Editor's note: Dan Geddings is a weekly columnist for The Sumter Item. Email Geddings at firstname.lastname@example.org. Because of Hurricane Irma, Clarendon County Council will hold its regular meeting originally scheduled for Monday, Sept. 11, on Thursday, …
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Editor's note: Dan Geddings is a weekly columnist for The Sumter Item. Email Geddings at email@example.com. Because of Hurricane Irma, Clarendon County Council will hold its regular meeting originally scheduled for Monday, Sept. 11, on Thursday, Sept. 14.
I was somewhat distressed to read Jim Hilley's article in the Item's Aug. 18 issue of The Clarendon Sun concerning a proposed solar farm near Paxville. I was left wondering why Clarendon County even has a Planning Commission if the county administrator can just dismiss the Planning Commission's recommendation and urge county council to override their recommendation.
The Planning Commission listened to the citizens and based their decision on the will of the people that own land and live in that community. I applaud them for their thoughtful consideration. The county administrator apparently does not care about the will of the people.
The county's economic director must assume that the project's approval has already been decided, before the people have been heard by council, in an upcoming public hearing [Sept. 14]. So, I would also ask - why bother with a public hearing if the decision has already been made?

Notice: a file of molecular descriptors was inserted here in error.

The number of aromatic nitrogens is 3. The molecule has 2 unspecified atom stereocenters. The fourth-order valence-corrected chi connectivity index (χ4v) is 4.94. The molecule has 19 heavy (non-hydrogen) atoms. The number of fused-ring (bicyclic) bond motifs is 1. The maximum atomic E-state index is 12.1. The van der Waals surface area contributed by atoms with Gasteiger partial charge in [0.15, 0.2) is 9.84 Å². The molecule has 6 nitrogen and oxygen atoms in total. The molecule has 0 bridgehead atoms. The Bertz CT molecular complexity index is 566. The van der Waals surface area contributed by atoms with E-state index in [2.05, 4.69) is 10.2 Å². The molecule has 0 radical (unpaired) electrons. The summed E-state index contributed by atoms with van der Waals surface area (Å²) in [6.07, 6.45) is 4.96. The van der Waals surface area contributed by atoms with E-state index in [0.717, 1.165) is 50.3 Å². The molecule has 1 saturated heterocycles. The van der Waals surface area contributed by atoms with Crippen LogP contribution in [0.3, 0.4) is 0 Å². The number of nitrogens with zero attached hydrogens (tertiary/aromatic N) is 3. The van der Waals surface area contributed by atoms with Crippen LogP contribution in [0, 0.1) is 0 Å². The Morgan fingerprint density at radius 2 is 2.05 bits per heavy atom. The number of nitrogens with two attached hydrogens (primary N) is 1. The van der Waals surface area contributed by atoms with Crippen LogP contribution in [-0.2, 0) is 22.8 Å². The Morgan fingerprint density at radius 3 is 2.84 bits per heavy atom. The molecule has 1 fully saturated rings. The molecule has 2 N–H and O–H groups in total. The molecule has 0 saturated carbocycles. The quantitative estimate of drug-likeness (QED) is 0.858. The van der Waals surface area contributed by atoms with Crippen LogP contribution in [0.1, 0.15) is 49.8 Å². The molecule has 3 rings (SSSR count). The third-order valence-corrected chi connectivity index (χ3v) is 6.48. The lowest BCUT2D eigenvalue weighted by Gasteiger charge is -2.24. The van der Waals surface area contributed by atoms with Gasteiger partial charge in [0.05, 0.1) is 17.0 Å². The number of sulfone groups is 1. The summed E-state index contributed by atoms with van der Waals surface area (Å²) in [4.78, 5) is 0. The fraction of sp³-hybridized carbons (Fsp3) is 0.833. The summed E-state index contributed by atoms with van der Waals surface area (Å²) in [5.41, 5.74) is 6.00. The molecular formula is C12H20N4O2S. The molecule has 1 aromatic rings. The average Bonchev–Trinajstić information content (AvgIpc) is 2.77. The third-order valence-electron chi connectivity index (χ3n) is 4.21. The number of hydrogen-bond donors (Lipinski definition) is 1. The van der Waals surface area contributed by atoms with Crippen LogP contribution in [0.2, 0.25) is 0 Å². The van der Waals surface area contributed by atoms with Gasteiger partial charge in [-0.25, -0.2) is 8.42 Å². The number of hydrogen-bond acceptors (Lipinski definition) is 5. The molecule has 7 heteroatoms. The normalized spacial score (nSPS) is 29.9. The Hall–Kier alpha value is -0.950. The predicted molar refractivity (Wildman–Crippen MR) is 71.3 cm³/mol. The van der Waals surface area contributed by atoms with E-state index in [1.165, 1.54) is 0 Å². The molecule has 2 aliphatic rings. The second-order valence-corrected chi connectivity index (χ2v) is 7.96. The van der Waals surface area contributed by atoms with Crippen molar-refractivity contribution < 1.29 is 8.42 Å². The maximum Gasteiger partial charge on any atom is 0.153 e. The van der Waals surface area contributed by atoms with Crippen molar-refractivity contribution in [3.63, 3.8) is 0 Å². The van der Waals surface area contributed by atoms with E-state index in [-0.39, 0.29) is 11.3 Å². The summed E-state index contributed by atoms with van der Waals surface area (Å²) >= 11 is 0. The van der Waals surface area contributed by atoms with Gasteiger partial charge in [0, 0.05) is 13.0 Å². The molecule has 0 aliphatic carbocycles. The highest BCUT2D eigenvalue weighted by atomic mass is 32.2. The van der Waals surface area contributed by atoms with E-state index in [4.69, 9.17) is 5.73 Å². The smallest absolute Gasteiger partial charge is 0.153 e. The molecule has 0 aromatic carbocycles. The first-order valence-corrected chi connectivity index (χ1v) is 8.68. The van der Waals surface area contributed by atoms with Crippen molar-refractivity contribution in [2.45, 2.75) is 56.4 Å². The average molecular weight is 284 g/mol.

It is ridiculous that a solar project would be placed in an agricultural zoning. A solar complex is a high-tech industrial activity. It is not an agricultural activity. No food or fiber will be produced there. What it will do is take our open spaces and productive farmland away to serve Duke Energy customers in - North Carolina? The electricity produced there will not serve Clarendon County.
Councilman Benton Blakely is correct to note that farmers are concerned. Solar companies will pay a premium price for land rental. Prices that farmers will not be able to compete with. And for what - electricity that we don't need.
So why even do a solar project now? That's easy. The power companies must buy it. It's a windfall for developers and an eyesore for everyone else. Solar power may be the future, but at what cost?
The Santee Cooper lakes were built primarily to provide electrical power to rural areas of South Carolina. The lakes also provide for navigation, an incredible recreational asset, and residential development. What will a solar farm provide? A few more tax dollars and irreparable harm to our community.
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